Leghorn Chicken (959 N. Western, 773-782-3936, leghornchicken.com) Prices: $6. Sure, this fast-casual spot has lots of feel-good cred (it donates to organizations supporting gay rights), but it’s the terrific housemade sauces — buttermilk rancho verde, anyone? — that top the tasty fried bird sandwiches that we can’t stop clucking about.
Honey Butter Fried Chicken (3361 N. Elston, 773-478-4000, honeybutter.com) Prices: $8-$28. You don’t have to look far as to why this Avondale spot is packing ’em in: the ingenious addition of honey butter on the already tasty fried chicken has plenty to do with it. The fact that it’s served boneless, minus the drumsticks, means it’s that much easier to eat.
Parson’s Chicken & Fish (2952 W. Armitage, 773-384-3333, parsonschickenandfish.com) Prices: $5-$24. Everyone talks (and talks) about the negroni slushy here. While we totally agree it’s worth the hype, it’s the seasoning on the fried chicken (think thyme, chili flakes, coriander) that dominates our conversation.
Crisp (2940 N. Broadway, 773-697-7610, crisponline.com) Prices: $8.95-$14.95. Long before the fried chicken craze took flight in Chicago, Lakeview’s Crisp was our go-to spot for Korean-style fried bird glazed with its subtly sweet yet kicky Seoul sassy sauce. Six years later, it still is.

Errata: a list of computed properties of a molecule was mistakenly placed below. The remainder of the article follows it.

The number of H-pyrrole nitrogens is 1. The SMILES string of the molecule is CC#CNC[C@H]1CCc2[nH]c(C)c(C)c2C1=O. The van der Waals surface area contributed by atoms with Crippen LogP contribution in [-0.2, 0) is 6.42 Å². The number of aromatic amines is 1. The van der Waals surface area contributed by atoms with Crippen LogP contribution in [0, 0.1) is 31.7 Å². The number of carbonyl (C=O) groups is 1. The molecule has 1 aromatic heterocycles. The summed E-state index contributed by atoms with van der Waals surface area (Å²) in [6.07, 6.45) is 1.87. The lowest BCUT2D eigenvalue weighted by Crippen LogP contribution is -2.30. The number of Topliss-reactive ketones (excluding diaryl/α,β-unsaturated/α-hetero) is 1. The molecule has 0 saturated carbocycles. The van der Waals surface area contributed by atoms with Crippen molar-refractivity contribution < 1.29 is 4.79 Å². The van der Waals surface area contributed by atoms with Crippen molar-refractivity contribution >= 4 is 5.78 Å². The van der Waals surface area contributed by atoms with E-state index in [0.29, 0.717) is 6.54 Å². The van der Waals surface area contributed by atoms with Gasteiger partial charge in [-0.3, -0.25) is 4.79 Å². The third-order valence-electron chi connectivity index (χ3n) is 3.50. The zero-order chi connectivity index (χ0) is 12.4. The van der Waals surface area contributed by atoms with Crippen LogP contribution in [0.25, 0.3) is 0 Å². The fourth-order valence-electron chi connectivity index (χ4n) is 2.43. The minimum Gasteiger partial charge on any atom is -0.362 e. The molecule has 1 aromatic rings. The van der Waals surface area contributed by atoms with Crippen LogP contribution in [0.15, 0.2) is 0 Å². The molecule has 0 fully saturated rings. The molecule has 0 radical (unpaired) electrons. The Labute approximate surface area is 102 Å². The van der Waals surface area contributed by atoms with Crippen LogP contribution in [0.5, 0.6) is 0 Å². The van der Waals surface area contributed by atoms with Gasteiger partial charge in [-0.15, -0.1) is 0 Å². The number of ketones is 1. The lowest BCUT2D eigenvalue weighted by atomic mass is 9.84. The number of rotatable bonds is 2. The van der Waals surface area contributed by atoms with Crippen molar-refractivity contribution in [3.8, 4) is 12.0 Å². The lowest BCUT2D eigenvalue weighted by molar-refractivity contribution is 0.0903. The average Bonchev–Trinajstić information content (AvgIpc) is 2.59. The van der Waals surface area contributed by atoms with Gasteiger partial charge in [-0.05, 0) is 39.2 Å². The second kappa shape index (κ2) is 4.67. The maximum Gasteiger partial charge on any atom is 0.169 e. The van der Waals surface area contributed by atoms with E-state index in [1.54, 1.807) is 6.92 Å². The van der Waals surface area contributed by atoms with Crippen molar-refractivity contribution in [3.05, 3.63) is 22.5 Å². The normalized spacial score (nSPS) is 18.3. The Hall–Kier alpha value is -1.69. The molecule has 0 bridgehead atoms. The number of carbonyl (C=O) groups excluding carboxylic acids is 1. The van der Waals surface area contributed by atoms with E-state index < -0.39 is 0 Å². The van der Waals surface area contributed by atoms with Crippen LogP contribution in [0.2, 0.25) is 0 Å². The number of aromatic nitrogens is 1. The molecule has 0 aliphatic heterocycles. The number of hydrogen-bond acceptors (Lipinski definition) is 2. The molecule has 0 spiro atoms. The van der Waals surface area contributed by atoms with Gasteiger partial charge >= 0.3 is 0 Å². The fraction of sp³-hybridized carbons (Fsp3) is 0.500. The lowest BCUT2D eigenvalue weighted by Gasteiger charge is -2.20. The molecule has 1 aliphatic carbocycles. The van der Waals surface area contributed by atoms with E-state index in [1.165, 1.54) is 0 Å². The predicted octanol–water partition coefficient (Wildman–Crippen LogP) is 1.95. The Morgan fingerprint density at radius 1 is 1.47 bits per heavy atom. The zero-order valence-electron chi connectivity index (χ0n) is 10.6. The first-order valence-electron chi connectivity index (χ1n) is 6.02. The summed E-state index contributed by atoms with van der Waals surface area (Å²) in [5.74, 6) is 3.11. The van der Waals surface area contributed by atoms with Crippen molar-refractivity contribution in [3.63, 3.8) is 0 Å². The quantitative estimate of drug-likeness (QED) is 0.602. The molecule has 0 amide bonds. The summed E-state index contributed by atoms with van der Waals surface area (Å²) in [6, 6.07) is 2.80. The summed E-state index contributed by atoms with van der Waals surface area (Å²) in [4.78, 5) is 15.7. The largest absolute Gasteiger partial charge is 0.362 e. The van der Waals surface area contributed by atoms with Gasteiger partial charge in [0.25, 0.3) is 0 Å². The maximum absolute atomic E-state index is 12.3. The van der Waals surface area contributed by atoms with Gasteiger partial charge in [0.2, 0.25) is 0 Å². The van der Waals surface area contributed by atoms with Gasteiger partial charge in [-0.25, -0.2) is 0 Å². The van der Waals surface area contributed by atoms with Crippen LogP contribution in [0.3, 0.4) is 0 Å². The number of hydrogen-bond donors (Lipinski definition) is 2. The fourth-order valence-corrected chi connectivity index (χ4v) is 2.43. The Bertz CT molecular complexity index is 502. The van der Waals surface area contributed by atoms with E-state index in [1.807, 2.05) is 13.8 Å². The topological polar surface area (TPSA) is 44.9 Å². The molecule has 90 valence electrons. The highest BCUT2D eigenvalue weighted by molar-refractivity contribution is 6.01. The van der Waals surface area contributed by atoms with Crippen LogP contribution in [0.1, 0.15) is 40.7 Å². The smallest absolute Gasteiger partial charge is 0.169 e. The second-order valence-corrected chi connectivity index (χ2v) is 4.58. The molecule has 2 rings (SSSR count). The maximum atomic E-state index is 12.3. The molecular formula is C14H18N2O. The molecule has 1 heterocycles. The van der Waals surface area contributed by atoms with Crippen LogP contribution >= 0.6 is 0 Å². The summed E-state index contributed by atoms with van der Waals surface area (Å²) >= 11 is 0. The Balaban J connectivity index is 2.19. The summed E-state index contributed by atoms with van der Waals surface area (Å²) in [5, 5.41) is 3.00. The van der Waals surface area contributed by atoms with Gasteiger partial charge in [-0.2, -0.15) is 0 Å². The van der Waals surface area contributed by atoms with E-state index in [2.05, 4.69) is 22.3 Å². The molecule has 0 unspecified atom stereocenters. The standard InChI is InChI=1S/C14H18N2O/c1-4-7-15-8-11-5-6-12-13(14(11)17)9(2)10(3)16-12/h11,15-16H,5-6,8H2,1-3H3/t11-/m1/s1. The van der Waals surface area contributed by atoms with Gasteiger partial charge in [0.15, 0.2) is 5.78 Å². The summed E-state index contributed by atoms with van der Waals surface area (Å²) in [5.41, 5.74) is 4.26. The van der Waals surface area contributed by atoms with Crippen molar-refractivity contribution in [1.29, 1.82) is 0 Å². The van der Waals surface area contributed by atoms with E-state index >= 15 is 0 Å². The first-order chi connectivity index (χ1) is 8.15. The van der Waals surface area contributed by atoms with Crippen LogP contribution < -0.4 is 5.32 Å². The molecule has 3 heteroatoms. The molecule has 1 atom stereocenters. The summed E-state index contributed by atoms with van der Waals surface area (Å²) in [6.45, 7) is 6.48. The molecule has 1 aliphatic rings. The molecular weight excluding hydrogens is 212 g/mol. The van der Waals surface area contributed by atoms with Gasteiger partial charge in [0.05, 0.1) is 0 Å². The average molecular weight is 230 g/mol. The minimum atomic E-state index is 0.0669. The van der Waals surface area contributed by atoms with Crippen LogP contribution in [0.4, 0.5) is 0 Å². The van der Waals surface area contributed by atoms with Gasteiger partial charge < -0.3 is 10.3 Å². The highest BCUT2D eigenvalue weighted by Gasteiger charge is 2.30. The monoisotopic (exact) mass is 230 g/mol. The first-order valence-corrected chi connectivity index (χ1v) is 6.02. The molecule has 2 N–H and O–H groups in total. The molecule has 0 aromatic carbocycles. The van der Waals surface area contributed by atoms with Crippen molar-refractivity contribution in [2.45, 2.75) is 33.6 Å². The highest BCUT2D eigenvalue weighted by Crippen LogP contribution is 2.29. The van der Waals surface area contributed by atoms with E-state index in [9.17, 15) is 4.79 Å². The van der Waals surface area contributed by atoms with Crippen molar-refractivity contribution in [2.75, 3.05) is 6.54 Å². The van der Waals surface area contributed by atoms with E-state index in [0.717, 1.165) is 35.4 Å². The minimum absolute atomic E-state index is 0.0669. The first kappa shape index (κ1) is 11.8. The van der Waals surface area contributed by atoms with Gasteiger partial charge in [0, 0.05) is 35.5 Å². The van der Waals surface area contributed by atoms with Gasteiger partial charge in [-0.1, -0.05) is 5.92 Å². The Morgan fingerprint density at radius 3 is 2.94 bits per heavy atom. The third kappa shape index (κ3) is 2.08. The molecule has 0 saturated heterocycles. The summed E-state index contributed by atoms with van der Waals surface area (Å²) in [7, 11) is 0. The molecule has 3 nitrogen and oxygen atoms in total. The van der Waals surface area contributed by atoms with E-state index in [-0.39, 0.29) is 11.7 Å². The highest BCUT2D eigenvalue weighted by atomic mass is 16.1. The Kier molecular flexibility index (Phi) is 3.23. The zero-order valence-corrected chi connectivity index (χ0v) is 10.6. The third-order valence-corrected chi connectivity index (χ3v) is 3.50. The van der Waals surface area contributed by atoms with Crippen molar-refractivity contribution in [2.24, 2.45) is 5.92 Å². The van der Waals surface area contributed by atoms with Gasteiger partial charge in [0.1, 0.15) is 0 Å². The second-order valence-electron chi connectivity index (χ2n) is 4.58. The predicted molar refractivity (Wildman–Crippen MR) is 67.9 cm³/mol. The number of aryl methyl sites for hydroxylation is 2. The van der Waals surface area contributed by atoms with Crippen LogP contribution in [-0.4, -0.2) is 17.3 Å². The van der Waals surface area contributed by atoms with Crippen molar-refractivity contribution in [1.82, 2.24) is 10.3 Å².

Big Jones (5347 N. Clark, 773-275-5725, bigjoneschicago.com) Prices: $17-$33. When your restaurant specializes in Southern heirloom cooking, fried chicken goes with the territory. Chef Paul Fehribach follows a traditional thought process for his version, which uses house-rendered lard seasoned with a ham bone and a cornmeal dredge. We like how you think, Fehribach.
Coppervine (1962 N. Halsted, 312-935-1000, coppervinechicago.com) Prices: $25. Don’t let the chic vibe of this Lincoln Park restaurant fool you — there’s some delicious fried chicken to be found here. We can’t get enough of the bird’s uber-crispy skin with hints of cinnamon, cloves and allspice.
Pecking Order (4416 N. Clark, 773-907-9900, peckingorderchicago.com) Prices: $7.95-$18.95. An overnight marinade in a Filipino-style sauce of tamari, cane sugar, garlic and vinegar gives the fried chicken here an exotic flavor profile, while the double-dip in the fryer creates a crispy finish. Sounds like a win-win situation to us.
Endgrain (1851 W. Addison, 773-687-8191, endgrainrestaurant.com) Prices: $12-$20. It’s not easy competing with chef Enoch Simpson’s flaky biscuits at this charming North Center restaurant. Luckily both the fried chicken dinner and brunch sandwich come served with one. Smart idea.
State & Lake (201 N. State, 312-239-9400, stateandlakechicago.com) Prices: $16-$30. A lot of thought went into the prep of this Sunday-only fried chicken dinner and it shows. Besides being one juicy bird (leaving portions on the bone helps, says chef Joe Marchionna), we love that the crispy skin doesn’t fall off after the first bite — or the inevitable ones that follow.